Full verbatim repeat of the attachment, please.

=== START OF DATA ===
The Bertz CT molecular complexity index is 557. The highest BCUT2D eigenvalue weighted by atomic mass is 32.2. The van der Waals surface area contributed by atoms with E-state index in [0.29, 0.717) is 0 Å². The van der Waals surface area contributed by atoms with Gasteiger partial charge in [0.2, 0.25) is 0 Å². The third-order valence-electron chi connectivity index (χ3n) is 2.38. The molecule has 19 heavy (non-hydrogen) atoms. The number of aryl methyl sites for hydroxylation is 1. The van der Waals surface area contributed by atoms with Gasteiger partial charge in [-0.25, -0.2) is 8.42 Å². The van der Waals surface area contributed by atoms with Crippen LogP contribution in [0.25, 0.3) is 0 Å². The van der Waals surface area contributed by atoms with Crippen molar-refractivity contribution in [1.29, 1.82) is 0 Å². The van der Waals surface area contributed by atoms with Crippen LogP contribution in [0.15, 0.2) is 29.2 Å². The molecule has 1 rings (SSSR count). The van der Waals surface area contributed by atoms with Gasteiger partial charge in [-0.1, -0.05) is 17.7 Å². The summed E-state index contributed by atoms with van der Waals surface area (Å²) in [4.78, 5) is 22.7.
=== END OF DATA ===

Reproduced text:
The Bertz CT molecular complexity index is 557. The highest BCUT2D eigenvalue weighted by atomic mass is 32.2. The van der Waals surface area contributed by atoms with E-state index in [0.29, 0.717) is 0 Å². The van der Waals surface area contributed by atoms with Gasteiger partial charge in [0.2, 0.25) is 0 Å². The third-order valence-electron chi connectivity index (χ3n) is 2.38. The molecule has 19 heavy (non-hydrogen) atoms. The number of aryl methyl sites for hydroxylation is 1. The van der Waals surface area contributed by atoms with Gasteiger partial charge in [-0.25, -0.2) is 8.42 Å². The van der Waals surface area contributed by atoms with Crippen LogP contribution in [0.25, 0.3) is 0 Å². The van der Waals surface area contributed by atoms with Crippen molar-refractivity contribution in [1.29, 1.82) is 0 Å². The van der Waals surface area contributed by atoms with Crippen LogP contribution in [0.15, 0.2) is 29.2 Å². The molecule has 1 rings (SSSR count). The van der Waals surface area contributed by atoms with Gasteiger partial charge in [-0.1, -0.05) is 17.7 Å². The summed E-state index contributed by atoms with van der Waals surface area (Å²) in [4.78, 5) is 22.7.